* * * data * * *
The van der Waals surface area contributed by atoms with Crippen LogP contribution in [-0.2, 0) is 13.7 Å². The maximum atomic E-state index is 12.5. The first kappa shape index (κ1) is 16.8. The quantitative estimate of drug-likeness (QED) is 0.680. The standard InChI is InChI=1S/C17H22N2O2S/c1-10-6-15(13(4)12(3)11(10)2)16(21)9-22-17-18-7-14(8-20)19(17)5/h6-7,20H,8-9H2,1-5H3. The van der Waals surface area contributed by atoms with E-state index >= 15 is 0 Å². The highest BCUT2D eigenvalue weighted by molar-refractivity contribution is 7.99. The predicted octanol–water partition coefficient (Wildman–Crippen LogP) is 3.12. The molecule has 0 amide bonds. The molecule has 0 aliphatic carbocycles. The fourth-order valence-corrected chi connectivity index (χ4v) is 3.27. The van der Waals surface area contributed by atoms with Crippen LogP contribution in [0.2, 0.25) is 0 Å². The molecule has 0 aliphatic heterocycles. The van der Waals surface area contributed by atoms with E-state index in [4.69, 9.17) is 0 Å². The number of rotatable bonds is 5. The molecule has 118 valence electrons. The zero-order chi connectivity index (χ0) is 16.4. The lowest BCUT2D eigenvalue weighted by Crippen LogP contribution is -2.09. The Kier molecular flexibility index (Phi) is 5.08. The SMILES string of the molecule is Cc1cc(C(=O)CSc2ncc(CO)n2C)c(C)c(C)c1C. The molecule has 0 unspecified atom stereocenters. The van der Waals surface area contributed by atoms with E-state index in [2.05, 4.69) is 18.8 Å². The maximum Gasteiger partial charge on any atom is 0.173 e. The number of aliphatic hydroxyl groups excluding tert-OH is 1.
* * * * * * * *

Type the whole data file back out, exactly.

The van der Waals surface area contributed by atoms with Crippen LogP contribution in [-0.2, 0) is 13.7 Å². The maximum atomic E-state index is 12.5. The first kappa shape index (κ1) is 16.8. The quantitative estimate of drug-likeness (QED) is 0.680. The standard InChI is InChI=1S/C17H22N2O2S/c1-10-6-15(13(4)12(3)11(10)2)16(21)9-22-17-18-7-14(8-20)19(17)5/h6-7,20H,8-9H2,1-5H3. The van der Waals surface area contributed by atoms with E-state index >= 15 is 0 Å². The highest BCUT2D eigenvalue weighted by molar-refractivity contribution is 7.99. The predicted octanol–water partition coefficient (Wildman–Crippen LogP) is 3.12. The molecule has 0 amide bonds. The molecule has 0 aliphatic carbocycles. The fourth-order valence-corrected chi connectivity index (χ4v) is 3.27. The van der Waals surface area contributed by atoms with Crippen LogP contribution in [0.2, 0.25) is 0 Å². The molecule has 0 aliphatic heterocycles. The van der Waals surface area contributed by atoms with E-state index in [4.69, 9.17) is 0 Å². The number of rotatable bonds is 5. The molecule has 118 valence electrons. The zero-order chi connectivity index (χ0) is 16.4. The lowest BCUT2D eigenvalue weighted by Crippen LogP contribution is -2.09. The Kier molecular flexibility index (Phi) is 5.08. The SMILES string of the molecule is Cc1cc(C(=O)CSc2ncc(CO)n2C)c(C)c(C)c1C. The molecule has 0 unspecified atom stereocenters. The van der Waals surface area contributed by atoms with E-state index in [2.05, 4.69) is 18.8 Å². The maximum Gasteiger partial charge on any atom is 0.173 e. The number of aliphatic hydroxyl groups excluding tert-OH is 1.